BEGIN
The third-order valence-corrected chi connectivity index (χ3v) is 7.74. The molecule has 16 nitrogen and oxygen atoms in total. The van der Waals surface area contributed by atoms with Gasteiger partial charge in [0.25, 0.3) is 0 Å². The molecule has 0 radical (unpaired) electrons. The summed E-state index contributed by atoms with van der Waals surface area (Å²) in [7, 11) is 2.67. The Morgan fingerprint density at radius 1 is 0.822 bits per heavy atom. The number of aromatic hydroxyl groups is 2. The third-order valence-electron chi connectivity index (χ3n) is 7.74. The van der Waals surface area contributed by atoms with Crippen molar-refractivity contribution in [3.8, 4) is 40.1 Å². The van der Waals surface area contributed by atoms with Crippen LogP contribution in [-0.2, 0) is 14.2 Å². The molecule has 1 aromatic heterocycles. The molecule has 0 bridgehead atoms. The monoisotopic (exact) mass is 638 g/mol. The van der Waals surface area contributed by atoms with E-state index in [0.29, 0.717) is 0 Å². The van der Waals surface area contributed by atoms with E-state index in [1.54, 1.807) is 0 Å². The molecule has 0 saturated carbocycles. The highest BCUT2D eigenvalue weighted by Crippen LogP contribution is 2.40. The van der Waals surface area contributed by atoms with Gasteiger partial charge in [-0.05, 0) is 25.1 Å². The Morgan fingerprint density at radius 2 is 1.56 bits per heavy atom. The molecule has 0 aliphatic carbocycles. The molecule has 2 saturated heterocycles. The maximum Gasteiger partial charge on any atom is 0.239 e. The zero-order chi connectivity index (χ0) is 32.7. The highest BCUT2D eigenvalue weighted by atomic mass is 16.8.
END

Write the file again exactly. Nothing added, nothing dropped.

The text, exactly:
The third-order valence-corrected chi connectivity index (χ3v) is 7.74. The molecule has 16 nitrogen and oxygen atoms in total. The van der Waals surface area contributed by atoms with Gasteiger partial charge in [0.25, 0.3) is 0 Å². The molecule has 0 radical (unpaired) electrons. The summed E-state index contributed by atoms with van der Waals surface area (Å²) in [7, 11) is 2.67. The Morgan fingerprint density at radius 1 is 0.822 bits per heavy atom. The number of aromatic hydroxyl groups is 2. The third-order valence-electron chi connectivity index (χ3n) is 7.74. The van der Waals surface area contributed by atoms with Crippen molar-refractivity contribution in [3.8, 4) is 40.1 Å². The van der Waals surface area contributed by atoms with Crippen LogP contribution in [-0.2, 0) is 14.2 Å². The molecule has 1 aromatic heterocycles. The molecule has 0 bridgehead atoms. The monoisotopic (exact) mass is 638 g/mol. The van der Waals surface area contributed by atoms with E-state index in [0.29, 0.717) is 0 Å². The van der Waals surface area contributed by atoms with E-state index in [1.54, 1.807) is 0 Å². The molecule has 0 saturated carbocycles. The highest BCUT2D eigenvalue weighted by Crippen LogP contribution is 2.40. The van der Waals surface area contributed by atoms with Gasteiger partial charge in [-0.05, 0) is 25.1 Å². The Morgan fingerprint density at radius 2 is 1.56 bits per heavy atom. The molecule has 0 aliphatic carbocycles. The molecule has 2 saturated heterocycles. The maximum Gasteiger partial charge on any atom is 0.239 e. The zero-order chi connectivity index (χ0) is 32.7. The highest BCUT2D eigenvalue weighted by atomic mass is 16.8.